Bipartisan front on display on behalf of Boeing planes
This article first appeared in the St. Louis Beacon, June 7, 2009 -In a rare public show of solidarity, most of the region's top elected officials -- Democrat and Republican -- underscored on Sunday their support for continued production of Boeing's C-17 and F/A-18 aircraft.
That message resonated with top Boeing officials, labor leaders and hundreds of Boeing workers who turned out for Sunday's rally at the Bridgeton headquarters of the Machinists Union, District 9.
The bipartisan speakers included U.S. Sens. Christopher "Kit" Bond, R-Mo., and Claire McCaskill, D-Mo., Rep. Russ Carnahan, D-St. Louis, and three top regional officials: St. Louis Mayor Francis Slay and St. Louis County Executive Charlie Dooley, both Democrats, and St. Charles County Executive Steve Ehlmann, a Republican.
All signed a giant replica of a letter to the White House that appealed for a change in the latest administration plan that calls for reducing or ending production of both planes. Also signing the letter, but not present Sunday, were Reps. Todd Akin, R-Town Country; John Shimkus, R-Collinsville; Jerry Costello, D-Belleville, and William Lacy Clay, D-St. Louis.
"We've got the ball started, it's rolling,'' said John Van Gels, Boeing's vice president of operations, as he assessed the importance of such a united front to persuade the military and the Obama administration that the planes are needed for the nation's security.
At stake for the St. Louis region is the 16,000 Boeing jobs, and the thousands of workers at firms that supply parts or other services for the planes or the Boeing employees.
Van Gels told the crowd that loss of the contracts could threaten Boeing's continued presence in St. Louis. "We want to stay. All we've got to do is get the work,'' Van Gels said, igniting cheers.
Missouri AFL-CIO president Hugh McVey added that good-paying work is harder for many Missourians to find. "Our industry is falling apart,'' McVey said. "There are no good jobs outstate, and it's about time we stood up."
Bond, R-Mo., kicked off the parade of political speakers by citing his recent success -- with the help of Senate allies -- in getting eight more C-17 cargo planes put into this year's supplemental defense budget. "We're going back to get the full buy in the FY10 budget,'' he added.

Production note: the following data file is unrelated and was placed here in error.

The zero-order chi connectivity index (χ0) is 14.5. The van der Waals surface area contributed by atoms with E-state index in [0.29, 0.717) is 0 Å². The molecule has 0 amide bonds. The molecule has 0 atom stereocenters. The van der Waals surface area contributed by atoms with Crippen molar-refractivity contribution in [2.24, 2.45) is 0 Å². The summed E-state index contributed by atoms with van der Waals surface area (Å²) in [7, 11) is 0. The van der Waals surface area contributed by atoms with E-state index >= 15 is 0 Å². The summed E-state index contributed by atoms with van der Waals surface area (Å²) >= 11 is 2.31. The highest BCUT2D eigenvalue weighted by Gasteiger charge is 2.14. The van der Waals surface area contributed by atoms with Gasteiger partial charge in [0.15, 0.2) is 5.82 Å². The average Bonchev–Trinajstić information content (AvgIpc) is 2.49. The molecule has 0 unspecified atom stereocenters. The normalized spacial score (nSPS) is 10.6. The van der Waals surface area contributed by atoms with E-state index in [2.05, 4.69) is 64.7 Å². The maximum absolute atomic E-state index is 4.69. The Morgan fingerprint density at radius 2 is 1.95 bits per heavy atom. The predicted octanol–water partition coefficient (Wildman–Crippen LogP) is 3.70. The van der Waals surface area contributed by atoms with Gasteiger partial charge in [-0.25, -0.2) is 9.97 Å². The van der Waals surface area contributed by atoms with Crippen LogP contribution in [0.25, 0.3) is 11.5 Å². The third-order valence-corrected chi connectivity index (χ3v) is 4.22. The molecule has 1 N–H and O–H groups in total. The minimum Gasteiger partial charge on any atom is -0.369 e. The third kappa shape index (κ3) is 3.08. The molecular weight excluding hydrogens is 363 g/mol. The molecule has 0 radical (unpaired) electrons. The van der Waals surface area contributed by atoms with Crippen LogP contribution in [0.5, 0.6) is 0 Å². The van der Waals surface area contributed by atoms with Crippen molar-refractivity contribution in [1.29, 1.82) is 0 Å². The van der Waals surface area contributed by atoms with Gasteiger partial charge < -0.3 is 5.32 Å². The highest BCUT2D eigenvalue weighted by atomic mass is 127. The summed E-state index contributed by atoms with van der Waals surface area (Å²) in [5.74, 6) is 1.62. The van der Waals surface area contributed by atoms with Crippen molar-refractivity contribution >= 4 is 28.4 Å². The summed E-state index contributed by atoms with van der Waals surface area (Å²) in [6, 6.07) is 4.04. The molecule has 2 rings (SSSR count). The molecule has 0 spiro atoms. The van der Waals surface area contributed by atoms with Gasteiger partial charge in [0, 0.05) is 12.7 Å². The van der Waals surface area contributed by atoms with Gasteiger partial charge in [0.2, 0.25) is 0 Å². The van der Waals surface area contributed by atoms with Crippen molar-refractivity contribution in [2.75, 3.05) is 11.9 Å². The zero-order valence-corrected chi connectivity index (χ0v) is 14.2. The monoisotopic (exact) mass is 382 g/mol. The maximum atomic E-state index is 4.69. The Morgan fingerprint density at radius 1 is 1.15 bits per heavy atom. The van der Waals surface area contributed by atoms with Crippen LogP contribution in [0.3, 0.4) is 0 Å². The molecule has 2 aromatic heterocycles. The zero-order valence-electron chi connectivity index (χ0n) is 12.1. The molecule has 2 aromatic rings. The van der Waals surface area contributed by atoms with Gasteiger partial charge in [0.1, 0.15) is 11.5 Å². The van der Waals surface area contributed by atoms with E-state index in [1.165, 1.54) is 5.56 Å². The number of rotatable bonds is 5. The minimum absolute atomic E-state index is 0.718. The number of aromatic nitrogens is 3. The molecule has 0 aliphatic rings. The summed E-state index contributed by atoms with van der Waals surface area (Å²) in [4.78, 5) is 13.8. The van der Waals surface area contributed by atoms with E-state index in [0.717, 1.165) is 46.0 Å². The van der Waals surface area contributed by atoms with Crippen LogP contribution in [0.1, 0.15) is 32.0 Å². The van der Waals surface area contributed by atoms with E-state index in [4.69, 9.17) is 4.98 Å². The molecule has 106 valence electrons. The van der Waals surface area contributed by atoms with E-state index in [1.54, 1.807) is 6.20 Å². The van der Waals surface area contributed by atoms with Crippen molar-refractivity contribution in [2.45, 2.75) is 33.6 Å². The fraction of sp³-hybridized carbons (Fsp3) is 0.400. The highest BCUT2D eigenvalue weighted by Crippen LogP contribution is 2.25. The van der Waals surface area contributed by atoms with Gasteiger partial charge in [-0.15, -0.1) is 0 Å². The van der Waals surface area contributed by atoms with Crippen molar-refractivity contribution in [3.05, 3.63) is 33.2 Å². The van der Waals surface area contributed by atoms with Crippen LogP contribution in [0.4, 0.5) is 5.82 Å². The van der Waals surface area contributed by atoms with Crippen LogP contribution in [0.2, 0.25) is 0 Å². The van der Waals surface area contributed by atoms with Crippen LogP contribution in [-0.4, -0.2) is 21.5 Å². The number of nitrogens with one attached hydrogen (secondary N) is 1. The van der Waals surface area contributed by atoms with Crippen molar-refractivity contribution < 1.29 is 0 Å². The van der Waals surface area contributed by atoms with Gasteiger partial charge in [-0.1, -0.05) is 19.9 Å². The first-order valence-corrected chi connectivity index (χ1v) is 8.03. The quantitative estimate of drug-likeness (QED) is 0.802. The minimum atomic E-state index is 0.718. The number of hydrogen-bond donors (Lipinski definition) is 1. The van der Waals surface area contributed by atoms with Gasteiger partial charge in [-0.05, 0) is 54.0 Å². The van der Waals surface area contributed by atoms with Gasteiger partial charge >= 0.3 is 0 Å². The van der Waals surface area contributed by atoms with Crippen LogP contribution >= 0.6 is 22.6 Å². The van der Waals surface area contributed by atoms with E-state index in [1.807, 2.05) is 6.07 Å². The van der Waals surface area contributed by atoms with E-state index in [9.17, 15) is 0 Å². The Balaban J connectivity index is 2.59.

Bond emphasized that the issue, as he saw it, wasn't just St. Louis area jobs -- but primarily national security.
The C-17's chief rival, the older and larger C-5, isn't as reliable, he said. Bond then repeated his harsher criticisms of the F-18's alleged replacment, the F-35 joint strike fighter, which he dubbed the "joint strike failure."
McCaskill, D-Mo., said it's clear that the military needs more of both planes, especially while the U.S. is fighting wars in Iraq and Afghanistan.
"They're flying the wings off the C-17'' to get troops and supplies into those war zones, she said.
McCaskill went on to call the F-18 fighter "the backbone'' of the nation's air-fighting power, especially from carriers. "The Navy loves your plane,'' she said.
Dooley offered a particularly personal touch, noting that he and his father both are Boeing retirees. "It gave us a great life,'' Dooley said.
Slay and Ehlmann each praised the bipartisan pitch, emphasizing that such unity would be needed to keep the planes and their jobs in St. Louis.
And Carnahan touched off cheers when he cited the demise of so many manufacturing jobs in the United States. "We cannot outsource our national security,'' he said.
Afterwards, Van Gels also confirmed that there no longer is any doubt -- from the perspective of the company or its workers -- that McCaskill was solidly in its corner. (A few weeks ago, the company and union leaders weren't so sure).
Referring to McCaskill's close ties to President Barack Obama, Van Gels said, "Claire was here today. I think we've underestimated how much she can do in the background."